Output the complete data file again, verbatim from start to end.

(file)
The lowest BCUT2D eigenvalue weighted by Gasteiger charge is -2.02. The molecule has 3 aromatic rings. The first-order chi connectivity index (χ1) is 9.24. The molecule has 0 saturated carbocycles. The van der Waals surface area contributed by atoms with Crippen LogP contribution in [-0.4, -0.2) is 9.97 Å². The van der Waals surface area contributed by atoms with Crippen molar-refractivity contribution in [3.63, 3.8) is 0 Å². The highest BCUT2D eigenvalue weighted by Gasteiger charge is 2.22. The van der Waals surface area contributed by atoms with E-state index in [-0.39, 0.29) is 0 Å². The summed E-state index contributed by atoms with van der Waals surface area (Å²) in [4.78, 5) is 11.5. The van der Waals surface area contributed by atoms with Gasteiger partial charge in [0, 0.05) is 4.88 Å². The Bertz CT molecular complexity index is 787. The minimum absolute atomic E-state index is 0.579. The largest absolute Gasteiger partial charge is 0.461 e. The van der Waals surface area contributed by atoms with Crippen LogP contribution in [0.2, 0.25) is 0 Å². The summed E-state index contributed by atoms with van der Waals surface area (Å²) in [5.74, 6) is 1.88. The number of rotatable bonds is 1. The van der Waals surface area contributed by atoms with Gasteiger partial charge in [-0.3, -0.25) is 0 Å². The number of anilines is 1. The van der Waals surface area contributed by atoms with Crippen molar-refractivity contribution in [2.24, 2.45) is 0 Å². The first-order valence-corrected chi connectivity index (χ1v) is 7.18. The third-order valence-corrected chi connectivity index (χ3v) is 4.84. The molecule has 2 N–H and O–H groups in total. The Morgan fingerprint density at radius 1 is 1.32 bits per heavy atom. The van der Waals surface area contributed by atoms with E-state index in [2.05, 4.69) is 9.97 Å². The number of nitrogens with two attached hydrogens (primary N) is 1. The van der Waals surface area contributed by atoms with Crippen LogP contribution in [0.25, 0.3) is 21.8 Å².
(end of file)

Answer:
The lowest BCUT2D eigenvalue weighted by Gasteiger charge is -2.02. The molecule has 3 aromatic rings. The first-order chi connectivity index (χ1) is 9.24. The molecule has 0 saturated carbocycles. The van der Waals surface area contributed by atoms with Crippen LogP contribution in [-0.4, -0.2) is 9.97 Å². The van der Waals surface area contributed by atoms with Crippen molar-refractivity contribution in [3.63, 3.8) is 0 Å². The highest BCUT2D eigenvalue weighted by Gasteiger charge is 2.22. The van der Waals surface area contributed by atoms with E-state index in [-0.39, 0.29) is 0 Å². The summed E-state index contributed by atoms with van der Waals surface area (Å²) in [4.78, 5) is 11.5. The van der Waals surface area contributed by atoms with Gasteiger partial charge in [0, 0.05) is 4.88 Å². The Bertz CT molecular complexity index is 787. The minimum absolute atomic E-state index is 0.579. The largest absolute Gasteiger partial charge is 0.461 e. The van der Waals surface area contributed by atoms with Crippen LogP contribution in [0.2, 0.25) is 0 Å². The summed E-state index contributed by atoms with van der Waals surface area (Å²) in [5.74, 6) is 1.88. The number of rotatable bonds is 1. The van der Waals surface area contributed by atoms with Gasteiger partial charge in [-0.3, -0.25) is 0 Å². The number of anilines is 1. The van der Waals surface area contributed by atoms with Crippen molar-refractivity contribution in [2.24, 2.45) is 0 Å². The first-order valence-corrected chi connectivity index (χ1v) is 7.18. The third-order valence-corrected chi connectivity index (χ3v) is 4.84. The molecule has 2 N–H and O–H groups in total. The Morgan fingerprint density at radius 1 is 1.32 bits per heavy atom. The van der Waals surface area contributed by atoms with E-state index in [2.05, 4.69) is 9.97 Å². The number of nitrogens with two attached hydrogens (primary N) is 1. The van der Waals surface area contributed by atoms with Crippen LogP contribution in [0.25, 0.3) is 21.8 Å².